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. Last Updated: 07/27/2016

Easy Tips for Financing a Run for Office

Russia is a continuous stream of gubernatorial elections. Against the background of what is happening lately in the United States, these elections clearly demonstrate the advantages of the Russian electoral system, in which one can usually determine the winner by the day of the voting and — often — quite a bit earlier than that.

According to campaign experts, a candidate for governor in Russia must spend, on average, about $1 per vote. Officially, of course, they are not allowed to spend nearly this much. Although the rules vary from region to region, on average candidates are allowed to spend about 300,000 to 400,000 rubles ($10,770 to $14,360) running for office.

It is perfectly obvious that this amount is adequate only to mount a campaign in one or two villages. Therefore, in addition to official money, there is "black money" as well. Black money consists of both "voluntary" and "involuntary" campaign contributions. Voluntary contributions are made by an entrepreneur who wants the future governor to hand someone else’s property over to him. Involuntary contributions are made to prevent the future governor from giving an entrepreneur’s property to someone else.

As a result, the election of a new governor is inevitably accompanied by the local redistribution of property. For instance, when Yury Tyazhlov was governor of the Moscow region, the government did its banking with Guta Bank. As soon as Boris Gromov became governor, police armed with machine guns appeared at the bank to close the accounts and transfer them to another bank.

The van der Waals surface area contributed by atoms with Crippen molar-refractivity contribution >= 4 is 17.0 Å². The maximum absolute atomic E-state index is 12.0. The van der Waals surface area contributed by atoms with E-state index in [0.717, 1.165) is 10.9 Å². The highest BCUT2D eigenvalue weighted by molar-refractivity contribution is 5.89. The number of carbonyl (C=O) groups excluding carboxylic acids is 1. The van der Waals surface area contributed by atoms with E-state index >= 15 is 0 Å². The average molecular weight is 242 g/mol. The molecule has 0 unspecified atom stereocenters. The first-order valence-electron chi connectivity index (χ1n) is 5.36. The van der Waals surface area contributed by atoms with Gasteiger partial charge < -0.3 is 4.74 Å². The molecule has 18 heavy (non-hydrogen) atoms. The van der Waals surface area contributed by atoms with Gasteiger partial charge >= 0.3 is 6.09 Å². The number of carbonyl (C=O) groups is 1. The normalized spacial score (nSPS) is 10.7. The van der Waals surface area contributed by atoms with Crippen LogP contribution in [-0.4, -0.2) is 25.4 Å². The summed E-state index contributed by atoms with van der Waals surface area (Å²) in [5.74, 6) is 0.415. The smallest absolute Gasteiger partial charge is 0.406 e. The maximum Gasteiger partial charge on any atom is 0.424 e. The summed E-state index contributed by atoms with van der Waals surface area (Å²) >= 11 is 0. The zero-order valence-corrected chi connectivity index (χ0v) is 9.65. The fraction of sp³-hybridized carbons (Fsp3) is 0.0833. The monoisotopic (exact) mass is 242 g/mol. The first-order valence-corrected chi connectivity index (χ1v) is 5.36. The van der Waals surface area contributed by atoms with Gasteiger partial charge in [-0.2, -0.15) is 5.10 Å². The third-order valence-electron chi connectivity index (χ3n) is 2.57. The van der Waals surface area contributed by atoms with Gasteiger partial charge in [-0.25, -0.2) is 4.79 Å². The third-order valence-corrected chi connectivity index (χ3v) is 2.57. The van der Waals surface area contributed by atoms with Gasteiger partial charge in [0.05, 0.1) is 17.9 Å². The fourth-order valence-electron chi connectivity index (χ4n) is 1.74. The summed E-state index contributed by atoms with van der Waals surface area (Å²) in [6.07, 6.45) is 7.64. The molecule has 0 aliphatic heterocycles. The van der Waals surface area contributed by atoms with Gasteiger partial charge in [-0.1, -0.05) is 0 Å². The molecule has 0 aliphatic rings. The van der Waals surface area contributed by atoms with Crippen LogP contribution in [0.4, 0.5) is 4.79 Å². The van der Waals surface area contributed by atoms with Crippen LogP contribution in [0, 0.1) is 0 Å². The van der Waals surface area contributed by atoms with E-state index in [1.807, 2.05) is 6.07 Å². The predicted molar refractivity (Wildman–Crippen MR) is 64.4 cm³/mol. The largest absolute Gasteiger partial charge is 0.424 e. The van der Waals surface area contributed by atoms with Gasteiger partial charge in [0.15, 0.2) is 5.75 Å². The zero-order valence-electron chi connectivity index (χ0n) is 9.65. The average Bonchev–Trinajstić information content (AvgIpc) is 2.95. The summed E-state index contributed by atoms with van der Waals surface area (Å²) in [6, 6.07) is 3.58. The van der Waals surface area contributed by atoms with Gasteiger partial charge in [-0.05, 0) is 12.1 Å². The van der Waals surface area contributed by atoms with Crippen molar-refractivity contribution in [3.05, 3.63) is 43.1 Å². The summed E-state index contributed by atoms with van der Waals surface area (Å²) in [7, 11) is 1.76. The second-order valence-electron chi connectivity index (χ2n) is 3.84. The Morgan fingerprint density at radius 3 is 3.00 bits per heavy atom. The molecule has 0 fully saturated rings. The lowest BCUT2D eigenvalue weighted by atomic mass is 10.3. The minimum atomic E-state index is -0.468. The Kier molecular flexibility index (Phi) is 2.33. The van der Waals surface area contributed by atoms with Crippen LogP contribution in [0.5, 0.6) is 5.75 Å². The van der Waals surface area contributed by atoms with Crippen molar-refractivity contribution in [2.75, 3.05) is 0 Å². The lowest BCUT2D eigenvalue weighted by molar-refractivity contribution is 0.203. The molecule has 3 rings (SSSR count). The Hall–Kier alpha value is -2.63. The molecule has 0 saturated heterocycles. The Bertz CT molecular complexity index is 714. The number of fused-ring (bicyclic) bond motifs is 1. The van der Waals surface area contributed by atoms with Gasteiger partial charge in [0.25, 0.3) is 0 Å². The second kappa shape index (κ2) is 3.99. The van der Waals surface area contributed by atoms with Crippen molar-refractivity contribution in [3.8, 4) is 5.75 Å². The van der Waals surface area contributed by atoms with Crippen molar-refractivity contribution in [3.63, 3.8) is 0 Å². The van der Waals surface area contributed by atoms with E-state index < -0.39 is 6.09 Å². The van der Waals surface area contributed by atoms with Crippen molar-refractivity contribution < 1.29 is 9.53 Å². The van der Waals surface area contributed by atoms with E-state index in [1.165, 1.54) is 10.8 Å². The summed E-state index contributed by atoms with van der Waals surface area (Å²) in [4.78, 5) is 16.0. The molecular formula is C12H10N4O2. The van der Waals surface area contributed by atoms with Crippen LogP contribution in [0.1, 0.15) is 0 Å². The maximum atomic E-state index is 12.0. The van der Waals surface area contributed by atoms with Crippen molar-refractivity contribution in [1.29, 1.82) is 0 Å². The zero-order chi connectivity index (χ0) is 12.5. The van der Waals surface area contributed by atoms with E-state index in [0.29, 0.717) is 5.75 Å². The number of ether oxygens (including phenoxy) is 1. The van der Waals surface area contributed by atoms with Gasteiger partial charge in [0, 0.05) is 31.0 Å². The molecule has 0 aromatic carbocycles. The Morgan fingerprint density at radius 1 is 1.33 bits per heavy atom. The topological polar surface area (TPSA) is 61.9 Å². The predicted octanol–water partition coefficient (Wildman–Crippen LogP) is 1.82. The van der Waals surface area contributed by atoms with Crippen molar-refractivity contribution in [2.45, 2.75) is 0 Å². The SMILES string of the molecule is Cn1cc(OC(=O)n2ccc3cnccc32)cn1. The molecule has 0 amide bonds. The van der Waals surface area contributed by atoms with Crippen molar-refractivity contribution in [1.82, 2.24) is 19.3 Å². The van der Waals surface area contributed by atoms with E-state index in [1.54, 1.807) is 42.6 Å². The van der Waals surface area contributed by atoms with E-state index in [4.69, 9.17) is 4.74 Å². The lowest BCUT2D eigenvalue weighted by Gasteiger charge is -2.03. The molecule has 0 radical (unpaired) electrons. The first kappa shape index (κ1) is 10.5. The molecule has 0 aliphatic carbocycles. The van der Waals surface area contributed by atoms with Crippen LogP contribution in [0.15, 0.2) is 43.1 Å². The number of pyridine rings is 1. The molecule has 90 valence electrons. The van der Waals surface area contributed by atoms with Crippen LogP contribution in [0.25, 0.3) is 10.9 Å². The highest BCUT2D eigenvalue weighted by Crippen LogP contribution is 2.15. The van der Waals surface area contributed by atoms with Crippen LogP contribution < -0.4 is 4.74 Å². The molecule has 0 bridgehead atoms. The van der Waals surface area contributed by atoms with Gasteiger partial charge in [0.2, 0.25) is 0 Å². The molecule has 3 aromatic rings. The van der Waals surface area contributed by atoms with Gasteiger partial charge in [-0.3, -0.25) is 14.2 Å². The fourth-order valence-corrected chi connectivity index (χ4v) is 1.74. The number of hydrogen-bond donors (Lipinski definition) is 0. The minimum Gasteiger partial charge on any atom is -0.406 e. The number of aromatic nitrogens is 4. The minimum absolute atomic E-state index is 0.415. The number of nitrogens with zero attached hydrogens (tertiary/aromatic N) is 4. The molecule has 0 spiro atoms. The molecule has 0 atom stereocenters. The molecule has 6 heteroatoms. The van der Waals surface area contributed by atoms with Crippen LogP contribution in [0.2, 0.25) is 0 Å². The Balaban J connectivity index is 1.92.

In recent months, President Vladimir Putin has taken decisive measures to break these improper ties between the governors and big money. And the governors have begun to feel the heat.

Take, for instance, the remarkable case of Perm. There, incumbent Governor Gennady Igumnov flipped back and forth on the question of whether he would run for another term. He apparently felt that the Kremlin was dissatisfied with him when, just before the election, a criminal case was filed against his daughter. One influential political consultant told me that Igumnov tried for days to call Kremlin Chief of Staff Alexander Voloshin, but Voloshin refused to take his calls.

In the end, Igumnov bravely called a press conference and announced that he would not seek another term. Within an hour, Voloshin called and shortly thereafter, Igumnov announced that he would run after all.

According to other experts with whom I have spoken, a new means of financing gubernatorial campaigns has emerged in connection with Moscow’s drive to reassert control over the regions. The Kremlin administration now has a special office of regional affairs. This office, they say, will call a governor and say: "We’ll support you if you hire such-and-such a PR company." The happy governor lets everyone know that he has the support of the Kremlin, and the donations start flowing into the PR company running the campaign. The PR company somehow manages to express its gratitude to the proper bureaucrats in the Kremlin.

Putin’s bid to control the regions has lifted Russian democracy to a new level. I doubt the United States will ever be able to catch up with us now.

Yulia Latynina is the creator and host of "The Ruble Zone" on NTV television.